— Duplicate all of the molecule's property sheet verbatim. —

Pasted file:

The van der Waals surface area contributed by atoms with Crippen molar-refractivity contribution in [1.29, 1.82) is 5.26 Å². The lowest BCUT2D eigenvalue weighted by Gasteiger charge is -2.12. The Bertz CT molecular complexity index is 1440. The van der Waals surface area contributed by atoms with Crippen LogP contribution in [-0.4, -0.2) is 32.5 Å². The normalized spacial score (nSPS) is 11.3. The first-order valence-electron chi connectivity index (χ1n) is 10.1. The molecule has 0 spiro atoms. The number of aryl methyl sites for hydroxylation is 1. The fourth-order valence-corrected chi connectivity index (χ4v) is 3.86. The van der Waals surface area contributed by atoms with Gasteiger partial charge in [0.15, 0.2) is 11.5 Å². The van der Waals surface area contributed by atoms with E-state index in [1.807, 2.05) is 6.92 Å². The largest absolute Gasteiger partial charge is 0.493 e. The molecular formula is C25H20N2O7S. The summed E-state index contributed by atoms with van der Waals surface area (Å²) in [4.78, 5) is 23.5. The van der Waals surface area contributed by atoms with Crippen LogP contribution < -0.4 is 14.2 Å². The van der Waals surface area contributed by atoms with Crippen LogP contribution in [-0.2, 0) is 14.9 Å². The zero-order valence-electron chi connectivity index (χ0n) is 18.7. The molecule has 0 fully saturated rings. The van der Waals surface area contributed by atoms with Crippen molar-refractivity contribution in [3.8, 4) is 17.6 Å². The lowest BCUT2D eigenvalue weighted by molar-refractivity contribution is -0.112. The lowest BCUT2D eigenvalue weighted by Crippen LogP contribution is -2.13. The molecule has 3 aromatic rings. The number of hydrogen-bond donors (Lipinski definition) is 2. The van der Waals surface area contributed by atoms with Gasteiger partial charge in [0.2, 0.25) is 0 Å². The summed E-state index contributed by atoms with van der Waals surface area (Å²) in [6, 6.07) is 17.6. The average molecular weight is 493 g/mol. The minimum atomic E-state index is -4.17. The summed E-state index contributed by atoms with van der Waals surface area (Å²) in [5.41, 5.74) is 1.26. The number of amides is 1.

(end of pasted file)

The van der Waals surface area contributed by atoms with Crippen molar-refractivity contribution in [1.29, 1.82) is 5.26 Å². The lowest BCUT2D eigenvalue weighted by Gasteiger charge is -2.12. The Bertz CT molecular complexity index is 1440. The van der Waals surface area contributed by atoms with Crippen LogP contribution in [-0.4, -0.2) is 32.5 Å². The normalized spacial score (nSPS) is 11.3. The first-order valence-electron chi connectivity index (χ1n) is 10.1. The molecule has 0 spiro atoms. The number of aryl methyl sites for hydroxylation is 1. The fourth-order valence-corrected chi connectivity index (χ4v) is 3.86. The van der Waals surface area contributed by atoms with Gasteiger partial charge in [0.15, 0.2) is 11.5 Å². The van der Waals surface area contributed by atoms with E-state index in [1.807, 2.05) is 6.92 Å². The largest absolute Gasteiger partial charge is 0.493 e. The molecular formula is C25H20N2O7S. The summed E-state index contributed by atoms with van der Waals surface area (Å²) in [4.78, 5) is 23.5. The van der Waals surface area contributed by atoms with Crippen LogP contribution < -0.4 is 14.2 Å². The van der Waals surface area contributed by atoms with Crippen LogP contribution in [-0.2, 0) is 14.9 Å². The zero-order valence-electron chi connectivity index (χ0n) is 18.7. The molecule has 0 fully saturated rings. The van der Waals surface area contributed by atoms with Crippen molar-refractivity contribution in [3.8, 4) is 17.6 Å². The lowest BCUT2D eigenvalue weighted by molar-refractivity contribution is -0.112. The lowest BCUT2D eigenvalue weighted by Crippen LogP contribution is -2.13. The molecule has 3 aromatic rings. The number of hydrogen-bond donors (Lipinski definition) is 2. The van der Waals surface area contributed by atoms with Gasteiger partial charge in [0.2, 0.25) is 0 Å². The summed E-state index contributed by atoms with van der Waals surface area (Å²) in [6, 6.07) is 17.6. The average molecular weight is 493 g/mol. The minimum atomic E-state index is -4.17. The summed E-state index contributed by atoms with van der Waals surface area (Å²) in [5.41, 5.74) is 1.26. The number of amides is 1.